Community: a Hidden Value in the Advertising Effectiveness Awards

Christine Wright-Isak and Ronald Faber

Measuring advertising effectiveness is an issue of increasing relevance in today's business climate where accountability is a central goal of managers (Ellis and Johnson, 1993). The Advertising Research Foundation has held workshops and conferences, and has a standing committee to investigate the issue (Cook and Kover, forthcoming). Numerous speeches by executives whose firms have undertaken the challenge in various situations demonstrate the many ways to approach the issue, and the many articles on advertising impact in academic journals tell us that advertising's contribution to business is multidimensional and complex (Wright-Isak, Faber and Homer, forthcoming).

Although there is no single formula for demonstrating advertising effectiveness, both academia and business continue working to address the problem. In 1993 the Consumer Psychology in Advertising Conference focused on measuring advertising effectiveness. While there was no apparent consensus on a definition of advertising effectiveness, a pattern was observable in the ways attendees seemed to regard the issue. Academic research tends to focus on the effects of specific ads that can be assessed in controlled settings, whereas business tends to search for models that will account for the contribution advertising makes to business results. Differences also exist between agency and client personnel on whether to focus on the success of the creative message or ultimate product success. This lack of consensus is a divisive force in agency-client relations, in practitioner relations and in alternative conceptions of advertising's value in the marketing mix.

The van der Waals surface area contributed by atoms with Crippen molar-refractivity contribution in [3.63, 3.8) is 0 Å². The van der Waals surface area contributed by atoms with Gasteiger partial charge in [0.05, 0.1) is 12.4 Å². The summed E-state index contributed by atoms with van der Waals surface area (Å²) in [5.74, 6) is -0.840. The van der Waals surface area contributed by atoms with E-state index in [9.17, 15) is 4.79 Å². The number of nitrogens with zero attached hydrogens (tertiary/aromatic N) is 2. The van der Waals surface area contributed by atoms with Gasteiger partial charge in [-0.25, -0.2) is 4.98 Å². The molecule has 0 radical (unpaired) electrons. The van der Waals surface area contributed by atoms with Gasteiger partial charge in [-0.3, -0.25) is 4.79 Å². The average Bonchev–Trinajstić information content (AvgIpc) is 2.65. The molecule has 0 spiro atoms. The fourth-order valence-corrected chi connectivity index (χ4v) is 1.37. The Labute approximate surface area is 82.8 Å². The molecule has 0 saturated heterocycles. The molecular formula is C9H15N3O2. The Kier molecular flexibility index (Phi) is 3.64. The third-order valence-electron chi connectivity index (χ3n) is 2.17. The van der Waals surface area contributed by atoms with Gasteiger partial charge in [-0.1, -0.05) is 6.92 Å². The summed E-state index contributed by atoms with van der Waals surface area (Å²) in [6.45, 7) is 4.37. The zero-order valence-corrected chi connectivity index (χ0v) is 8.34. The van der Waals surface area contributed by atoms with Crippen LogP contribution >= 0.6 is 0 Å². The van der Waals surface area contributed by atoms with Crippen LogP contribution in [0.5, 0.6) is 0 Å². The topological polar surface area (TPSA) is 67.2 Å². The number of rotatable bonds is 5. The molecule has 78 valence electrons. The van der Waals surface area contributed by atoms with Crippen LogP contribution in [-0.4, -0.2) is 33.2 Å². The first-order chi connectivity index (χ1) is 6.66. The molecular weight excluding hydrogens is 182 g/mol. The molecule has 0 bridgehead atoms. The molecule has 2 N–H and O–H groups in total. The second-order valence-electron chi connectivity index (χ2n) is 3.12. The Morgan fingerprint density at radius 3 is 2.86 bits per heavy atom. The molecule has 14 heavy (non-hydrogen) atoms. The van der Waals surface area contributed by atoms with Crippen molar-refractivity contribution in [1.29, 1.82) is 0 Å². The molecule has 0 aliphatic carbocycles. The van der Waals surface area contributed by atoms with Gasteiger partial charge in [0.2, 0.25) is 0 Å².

Evaluating advertising effectiveness